1855 – 1860
Anna Agnes Witsen was born on February 3rd, 1855 in Amsterdam. On August 13, 1860 brother Willem Witsen was born.
1860 – 1880
In 1867 the family moves from Prinsengracht 530 to Westeinde 28, the corner house with the Nicolaas Witsenkade. In 1873 their mother died.
1880 – 1884
The Ewijkshoeve Estate has been the home of the Witsen family since 1881: father, daughters Anna and Cobi, Willem (the youngest) and Cobi’s close friend Coba Muller who no longer had any family (and later became Willem Bastiaan Tholens wife). From 1883.08.21 to 1884.03.31 Anna was admitted to the ‘Geneeskundig Gesticht voor Krankzinnigen Utrecht’ (Institute for the Insane).
1884 – 1888
From 1884 tot 1887 brother Willem lives on Ewijckshoeve. By then he was a painter, etcher and photographer associated with the Amsterdam Impressionism movement. Witsen belonged to the Tachtigers, a group of young artists who proclaimed the principle of l’art pour l’art Art for art’s sake. The group influenced Dutch artistic and political life during the 1890s. Witsen wrote under a pseudonym in the literary magazine De Nieuwe Gids, which he also supported financially. His circle of friends included the painters George Hendrik Breitner, Isaac Israëls, and Jan Veth and the writers Lodewijk van Deyssel, Albert Verwey, Willem Kloos, and Herman Gorter. In 1885 Willem Witsen invited Willem Bastiaan Tholen to Ewijkshoeve, where their contemporaries, George Hendrik Breitner and Anton Mauve were frequent guests. Tholen started working here, and also Piet Meiners had his atelier here.
+/- 1885, photographer unknown
To his friend Jan Veth Willem wrote about Ewijkshoeve: ‘k Ben hier heerlijk aan ‘t werk – de dagen vliegen om met ‘n onrustbarende snelheid. Niets dan onrust. Uitscheiden wanneer je goed op weg komt; inspannen om te maken wat er niet in wil; dan vol vertrouwen, dan weer moedeloos – zonder moed, zonder geloof vloekende tegen eigen onmacht..’ / I am wonderful at work here – the days fly by at a worrying speed. Nothing but unrest. Stop when you are well on your way; make an effort to make what is not in there; then confidently, then despondently – without courage, swearing without faith against one’s own powerlessness.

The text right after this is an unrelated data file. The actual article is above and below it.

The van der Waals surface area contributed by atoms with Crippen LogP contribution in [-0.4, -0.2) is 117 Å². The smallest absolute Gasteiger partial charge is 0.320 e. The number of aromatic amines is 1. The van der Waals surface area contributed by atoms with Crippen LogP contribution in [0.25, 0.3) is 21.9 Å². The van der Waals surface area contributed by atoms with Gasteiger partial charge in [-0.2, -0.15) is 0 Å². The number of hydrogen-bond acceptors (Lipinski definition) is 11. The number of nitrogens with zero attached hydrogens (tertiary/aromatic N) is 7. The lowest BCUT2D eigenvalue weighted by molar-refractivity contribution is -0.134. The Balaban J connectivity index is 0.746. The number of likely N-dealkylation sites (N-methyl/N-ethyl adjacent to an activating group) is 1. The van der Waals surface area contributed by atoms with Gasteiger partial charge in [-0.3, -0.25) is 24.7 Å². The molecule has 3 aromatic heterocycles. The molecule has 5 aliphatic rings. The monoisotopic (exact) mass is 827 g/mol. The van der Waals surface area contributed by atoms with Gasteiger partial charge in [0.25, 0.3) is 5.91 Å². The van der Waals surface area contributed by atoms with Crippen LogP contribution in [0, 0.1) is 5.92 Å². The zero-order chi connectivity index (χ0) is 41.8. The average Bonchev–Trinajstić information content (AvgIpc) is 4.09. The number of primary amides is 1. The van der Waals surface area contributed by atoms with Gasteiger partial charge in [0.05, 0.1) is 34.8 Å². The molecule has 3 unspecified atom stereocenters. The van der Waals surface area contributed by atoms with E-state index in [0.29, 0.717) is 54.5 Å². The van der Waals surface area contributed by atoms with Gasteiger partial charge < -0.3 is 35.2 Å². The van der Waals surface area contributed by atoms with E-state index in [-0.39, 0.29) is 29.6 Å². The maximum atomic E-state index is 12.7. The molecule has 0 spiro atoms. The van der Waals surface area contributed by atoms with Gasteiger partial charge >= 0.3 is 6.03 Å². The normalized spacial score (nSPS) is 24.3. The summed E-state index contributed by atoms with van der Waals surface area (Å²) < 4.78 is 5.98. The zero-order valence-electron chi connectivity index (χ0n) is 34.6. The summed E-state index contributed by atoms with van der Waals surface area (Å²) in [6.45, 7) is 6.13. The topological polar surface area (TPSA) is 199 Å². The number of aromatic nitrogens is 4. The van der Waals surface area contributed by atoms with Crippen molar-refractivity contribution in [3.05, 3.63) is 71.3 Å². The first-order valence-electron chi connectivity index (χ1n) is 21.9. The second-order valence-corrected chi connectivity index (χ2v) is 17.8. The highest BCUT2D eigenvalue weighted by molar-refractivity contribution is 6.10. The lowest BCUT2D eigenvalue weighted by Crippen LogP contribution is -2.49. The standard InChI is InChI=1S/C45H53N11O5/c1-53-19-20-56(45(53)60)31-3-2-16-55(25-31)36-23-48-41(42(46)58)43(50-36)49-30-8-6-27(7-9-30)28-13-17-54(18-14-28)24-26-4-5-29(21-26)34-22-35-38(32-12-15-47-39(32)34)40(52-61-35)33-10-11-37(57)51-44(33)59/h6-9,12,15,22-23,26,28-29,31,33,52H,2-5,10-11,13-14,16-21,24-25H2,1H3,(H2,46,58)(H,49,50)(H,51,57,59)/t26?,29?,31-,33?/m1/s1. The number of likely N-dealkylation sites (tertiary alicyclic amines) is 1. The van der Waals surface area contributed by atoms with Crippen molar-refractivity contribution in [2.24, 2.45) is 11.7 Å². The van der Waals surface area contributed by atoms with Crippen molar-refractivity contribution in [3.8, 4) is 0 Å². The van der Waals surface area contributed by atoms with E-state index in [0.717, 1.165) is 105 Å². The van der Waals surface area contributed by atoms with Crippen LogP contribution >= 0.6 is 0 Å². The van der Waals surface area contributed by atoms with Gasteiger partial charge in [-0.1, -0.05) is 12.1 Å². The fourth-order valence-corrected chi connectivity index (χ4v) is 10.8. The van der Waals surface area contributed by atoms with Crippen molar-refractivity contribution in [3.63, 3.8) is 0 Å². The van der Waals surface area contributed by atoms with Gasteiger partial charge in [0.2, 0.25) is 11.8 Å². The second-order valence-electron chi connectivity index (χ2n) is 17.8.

In 1886 Anna is not well, according to letters written to Willem.
1888 – 1889
It must have been January to September 1888 that Anna was again admitted to the Insane Hospital, although I couldn’t find any evidence for that. From mid-October 1888 Anna goes to Paris for a month. It seems to be better with her again. She even plans to perform again. On November 26 at 8 AM, Anna sings songs by Schumann and Brahms in the Odéon in Amsterdam, accompanied by the man she loves in silence, Julius Röntgen. The review in the Handelsblad reads: “(••)Mej. Anna Witsen is minder bekend. Wel liet zij zich voor enige jaren hier ter stede horen doch in betrekkelijk beperkte kring. / (••) Ms. Anna Witsen is less well-known. You could hear her here in town for some time, but in a relatively limited circle. Cobi and dad were attending the concert, but brother Willem was not.
March 5, 1889
In the early morning of this cold winterday in the gloomy month of March Anna decided to drown herself in the pond behind the house. Her death inspired Herman Gorter to write his beautiful poem ‘In den zwarten nacht is een mensch aangetreden’.